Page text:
Family gathers for gunman Raoul Moat's funeral

Family and friends gathered to pay tribute to fugitive killer Raoul Moat at his funeral today.

The private ceremony was being held at the West Road Crematorium, less than a mile from his former home in Newcastle's Fenham Hall Drive.



The gunman's family had previously said he would not be buried for fears his grave would become a shrine to anti-police ghouls.



Moat, 37, sparked a huge manhunt last month after shooting his ex-lover Sam Stobbart, 22, in Birtley, Gateshead, and killing her new boyfriend Chris Brown. The next day he blasted unarmed police officer David Rathband in the face, leaving him blind.



Moat hid for a week before he was cornered in Rothbury, Northumberland, where he ended his life following a six-hour stand-off with police.



Sam's "heart-broken" half-sister Kelly Stobbart said she wished he was not dead.



Before the funeral, she said she felt guilty for the steroid addicted killer's death after goading him to kill himself.



She predicted Moat would rather "go out in a blaze of glory" than give himself up after he went on the run last month.



She had urged the former doorman to hand himself in to police or to "do the decent thing" and kill himself.



The 27-year-old sobbed as she spoke of her regret at those words, and said: "I don't hate him and I wish he was not dead.



"I can't believe it has all ended like this."



Miss Stobbart was forced into hiding when Moat went on the rampage.



She was told by police that her life could be in danger and was taken to a safe house after calling Moat a coward who "did not have the bottle" to shoot himself.



She had said: "He wants a stand-off with the police, so they'll either have to shoot him in the knees or kill him.



"He wants to be known as a guy who went to prison because he shot a load of coppers or who died trying."



Miss Stobbart said today: "It has all ended wrong.



"I know what I said and I can't take it back. I'm absolutely cut up inside, it is doing my head in.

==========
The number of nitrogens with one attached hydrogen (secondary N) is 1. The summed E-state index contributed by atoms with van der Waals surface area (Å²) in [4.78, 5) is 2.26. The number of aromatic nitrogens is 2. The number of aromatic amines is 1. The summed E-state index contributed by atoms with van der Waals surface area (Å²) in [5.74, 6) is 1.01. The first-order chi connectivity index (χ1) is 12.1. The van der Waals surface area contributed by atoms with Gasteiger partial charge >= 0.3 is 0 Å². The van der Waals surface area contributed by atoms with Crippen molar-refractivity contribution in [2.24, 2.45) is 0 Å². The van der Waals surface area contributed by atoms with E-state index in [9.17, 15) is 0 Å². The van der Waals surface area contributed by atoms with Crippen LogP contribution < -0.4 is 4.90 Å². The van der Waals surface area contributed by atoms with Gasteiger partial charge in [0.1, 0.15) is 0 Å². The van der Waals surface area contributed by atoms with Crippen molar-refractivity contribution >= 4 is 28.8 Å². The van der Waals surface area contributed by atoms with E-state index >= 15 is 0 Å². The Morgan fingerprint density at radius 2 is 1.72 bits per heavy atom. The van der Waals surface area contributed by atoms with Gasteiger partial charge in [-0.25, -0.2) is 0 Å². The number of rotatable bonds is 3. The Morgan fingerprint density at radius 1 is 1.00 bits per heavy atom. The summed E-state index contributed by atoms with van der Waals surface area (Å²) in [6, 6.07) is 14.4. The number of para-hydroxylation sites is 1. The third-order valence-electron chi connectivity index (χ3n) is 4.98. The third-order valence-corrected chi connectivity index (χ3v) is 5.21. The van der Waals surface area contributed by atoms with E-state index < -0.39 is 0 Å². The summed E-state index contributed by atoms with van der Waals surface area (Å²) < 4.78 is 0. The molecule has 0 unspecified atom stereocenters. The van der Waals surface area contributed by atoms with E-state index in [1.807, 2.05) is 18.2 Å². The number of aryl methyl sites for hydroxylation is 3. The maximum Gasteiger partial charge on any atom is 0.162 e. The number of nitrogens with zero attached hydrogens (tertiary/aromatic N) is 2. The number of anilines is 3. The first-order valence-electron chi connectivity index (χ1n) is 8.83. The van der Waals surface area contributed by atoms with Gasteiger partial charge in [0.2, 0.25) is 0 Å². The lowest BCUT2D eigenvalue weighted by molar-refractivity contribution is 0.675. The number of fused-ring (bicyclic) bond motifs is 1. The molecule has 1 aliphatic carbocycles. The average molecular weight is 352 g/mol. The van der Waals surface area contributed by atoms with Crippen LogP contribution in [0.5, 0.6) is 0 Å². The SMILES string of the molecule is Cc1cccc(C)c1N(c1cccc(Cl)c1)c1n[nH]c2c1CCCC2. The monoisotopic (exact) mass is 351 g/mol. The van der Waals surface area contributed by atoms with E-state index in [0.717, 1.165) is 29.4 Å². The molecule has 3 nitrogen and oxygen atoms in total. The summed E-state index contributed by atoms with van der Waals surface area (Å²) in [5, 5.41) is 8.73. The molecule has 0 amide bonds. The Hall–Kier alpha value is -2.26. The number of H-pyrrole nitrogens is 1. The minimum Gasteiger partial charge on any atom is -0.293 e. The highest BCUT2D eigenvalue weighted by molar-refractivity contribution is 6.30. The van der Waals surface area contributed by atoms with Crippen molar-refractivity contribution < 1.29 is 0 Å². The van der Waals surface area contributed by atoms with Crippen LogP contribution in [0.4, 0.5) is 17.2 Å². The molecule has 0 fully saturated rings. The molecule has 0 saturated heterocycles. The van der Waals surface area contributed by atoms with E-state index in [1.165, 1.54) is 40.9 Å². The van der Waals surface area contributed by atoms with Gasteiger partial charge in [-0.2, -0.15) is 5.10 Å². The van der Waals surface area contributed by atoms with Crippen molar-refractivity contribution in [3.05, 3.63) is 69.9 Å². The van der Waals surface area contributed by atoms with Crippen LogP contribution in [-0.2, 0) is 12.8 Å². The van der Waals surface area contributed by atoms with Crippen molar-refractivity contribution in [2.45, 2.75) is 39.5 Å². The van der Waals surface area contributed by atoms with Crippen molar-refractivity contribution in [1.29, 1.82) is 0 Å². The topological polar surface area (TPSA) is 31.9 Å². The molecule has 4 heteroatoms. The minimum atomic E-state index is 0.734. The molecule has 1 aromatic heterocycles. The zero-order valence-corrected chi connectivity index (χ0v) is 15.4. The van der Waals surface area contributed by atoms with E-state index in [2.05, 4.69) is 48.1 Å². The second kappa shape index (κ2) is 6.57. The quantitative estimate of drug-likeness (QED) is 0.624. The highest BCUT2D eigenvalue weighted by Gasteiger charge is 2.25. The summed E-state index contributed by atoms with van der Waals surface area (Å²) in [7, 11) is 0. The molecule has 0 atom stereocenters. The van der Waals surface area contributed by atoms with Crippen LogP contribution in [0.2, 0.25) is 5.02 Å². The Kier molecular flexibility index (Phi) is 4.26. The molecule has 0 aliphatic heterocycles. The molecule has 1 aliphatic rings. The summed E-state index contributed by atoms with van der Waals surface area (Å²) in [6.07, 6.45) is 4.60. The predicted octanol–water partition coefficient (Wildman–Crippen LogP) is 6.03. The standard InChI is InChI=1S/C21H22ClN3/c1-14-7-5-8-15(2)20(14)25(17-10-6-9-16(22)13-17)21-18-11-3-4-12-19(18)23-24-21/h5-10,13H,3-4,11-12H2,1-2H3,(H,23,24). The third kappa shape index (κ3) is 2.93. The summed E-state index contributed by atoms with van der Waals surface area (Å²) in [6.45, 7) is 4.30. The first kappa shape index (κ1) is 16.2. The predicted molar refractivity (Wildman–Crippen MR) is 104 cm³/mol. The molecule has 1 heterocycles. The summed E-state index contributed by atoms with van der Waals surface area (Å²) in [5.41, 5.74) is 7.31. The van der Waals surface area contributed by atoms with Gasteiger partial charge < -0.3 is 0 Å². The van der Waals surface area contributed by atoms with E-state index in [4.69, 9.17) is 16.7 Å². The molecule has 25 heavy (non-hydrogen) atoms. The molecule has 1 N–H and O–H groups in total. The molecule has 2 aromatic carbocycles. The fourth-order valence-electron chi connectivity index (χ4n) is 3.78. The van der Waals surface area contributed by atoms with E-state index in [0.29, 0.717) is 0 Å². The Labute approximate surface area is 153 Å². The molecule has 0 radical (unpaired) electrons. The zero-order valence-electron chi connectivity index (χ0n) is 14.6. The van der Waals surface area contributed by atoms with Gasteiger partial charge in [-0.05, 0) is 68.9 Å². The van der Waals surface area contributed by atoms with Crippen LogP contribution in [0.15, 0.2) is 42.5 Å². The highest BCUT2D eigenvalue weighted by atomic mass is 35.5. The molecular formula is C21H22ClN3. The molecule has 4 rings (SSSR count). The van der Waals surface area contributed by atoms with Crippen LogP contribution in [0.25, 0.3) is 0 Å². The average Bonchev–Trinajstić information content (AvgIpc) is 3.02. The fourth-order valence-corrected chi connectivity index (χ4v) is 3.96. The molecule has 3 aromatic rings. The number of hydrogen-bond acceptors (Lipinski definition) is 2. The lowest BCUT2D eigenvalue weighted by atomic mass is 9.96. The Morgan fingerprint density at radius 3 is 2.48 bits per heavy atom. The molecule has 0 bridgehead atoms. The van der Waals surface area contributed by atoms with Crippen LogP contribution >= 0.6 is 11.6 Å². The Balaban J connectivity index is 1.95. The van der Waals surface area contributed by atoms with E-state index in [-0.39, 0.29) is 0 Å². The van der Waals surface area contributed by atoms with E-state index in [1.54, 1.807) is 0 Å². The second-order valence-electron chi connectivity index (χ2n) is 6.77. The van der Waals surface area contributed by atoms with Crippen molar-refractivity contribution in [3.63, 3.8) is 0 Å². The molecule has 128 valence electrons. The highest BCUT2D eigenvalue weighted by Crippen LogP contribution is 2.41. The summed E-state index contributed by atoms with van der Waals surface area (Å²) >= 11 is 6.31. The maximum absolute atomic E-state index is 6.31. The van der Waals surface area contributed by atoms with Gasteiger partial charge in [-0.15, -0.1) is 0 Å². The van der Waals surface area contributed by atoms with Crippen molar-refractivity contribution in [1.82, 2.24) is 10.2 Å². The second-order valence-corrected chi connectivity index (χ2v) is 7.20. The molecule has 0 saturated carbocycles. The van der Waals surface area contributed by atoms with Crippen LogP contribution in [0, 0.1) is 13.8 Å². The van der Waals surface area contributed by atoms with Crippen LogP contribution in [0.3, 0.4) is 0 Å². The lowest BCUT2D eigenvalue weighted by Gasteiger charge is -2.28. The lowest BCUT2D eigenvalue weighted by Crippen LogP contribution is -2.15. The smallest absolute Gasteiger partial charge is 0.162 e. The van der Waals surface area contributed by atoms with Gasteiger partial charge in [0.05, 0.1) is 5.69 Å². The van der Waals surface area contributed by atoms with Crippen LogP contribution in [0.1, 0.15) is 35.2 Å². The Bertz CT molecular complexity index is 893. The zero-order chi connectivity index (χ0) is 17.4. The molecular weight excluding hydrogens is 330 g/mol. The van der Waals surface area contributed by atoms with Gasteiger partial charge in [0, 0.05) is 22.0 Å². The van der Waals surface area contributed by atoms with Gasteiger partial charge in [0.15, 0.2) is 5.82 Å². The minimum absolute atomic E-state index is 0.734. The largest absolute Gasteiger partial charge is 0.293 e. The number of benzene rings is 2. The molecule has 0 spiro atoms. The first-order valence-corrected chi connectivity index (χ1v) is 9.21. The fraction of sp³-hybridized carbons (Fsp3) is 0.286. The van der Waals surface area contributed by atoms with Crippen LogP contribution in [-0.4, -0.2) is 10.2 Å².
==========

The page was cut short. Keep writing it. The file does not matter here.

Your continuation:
"There is no justice."



Miss Stobbart said she and her family had not been invited to the funeral.



"It's a private ceremony and they do not want us there."



Meanwhile, reports that friends planned to scatter Moat's ashes in Rothbury were met with anger locally.



Steven Bridgett, Northumberland County Councillor for Rothbury division, said since Moat killed himself, a steady stream of ghouls had come to visit the spot where he died and take pictures of themselves in the culvert where he may have hid.



"This is attracting even more attention to this community that we do not want," he said.



"The village wants to move on from the events of the last month and forget about what happened.



"If any of his friends and family have any sense they would know better than to do this at the site where he died and make it even more of a memorial for all the idiots who come into the village."



An initial post-mortem examination carried out the day after Moat died on the banks of the River Coquet found the cause of death to be a gunshot wound consistent with the sawn-off shotgun the former doorman was carrying.



But after seeing Moat's body for themselves and hearing that police marksmen fired Tasers at around the same time as he died, the family was left with unanswered questions.



They paid £600 for a second post-mortem examination, the results of which may be released in a statement next week.



Around 150 mourners gathered outside the crematorium's West Chapel ahead of the funeral.



Behind Blue Eyes by The Who was played as they filed into the service.



Moat's brother Angus embraced the pall bearers who carried the coffin from the hearse.



Warm sun broke through the overcast skies as the funeral began.



Around 40 members of the media camped in the crematorium grounds opposite the mourners.



Many men wore all black, some of them powerfully built like body builders or doormen.



His uncle Charlie Alexander, 72, wore his regimental blazer and tie. He was a Warrant Officer with the Royal Artillery.



Tony Laidler, a friend of Moat, was one of the six pall bearers, as was tax officer Angus Moat, 39, from Byker.



Tributes included the word 'dad' in white carnations.



One bouquet from his brother had a card reading: "Raoul, this didn't have to end like this. Sleep tight bruv, until later, Angus."



Another card said: "You were always on my mind, you were always on my mind, love D."



The funeral lasted around 20 minutes.



Angus Moat and other family members inspected the flowers laid on the grass outside the crematorium.



Afterwards Angus and Mr Alexander made a brief statement to the media.



It said: "Raoul Moat, dear brother, nephew, father and friend.



"The Moat family and the Alexander family now ask that we be allowed to mourn Raoul's passing with the privacy and with respect.



"We understand there is an element of public interest and from now on we view this as an investigation into the procedures surrounding the events of recent weeks.



"We have instructed a solicitor to act for us.



"We are now moved to cooperate as much as possible with the relevant authorities to allow the investigation to proceed.



"We will make no further comment regarding the ongoing inquest into the circumstances of Raoul's death."



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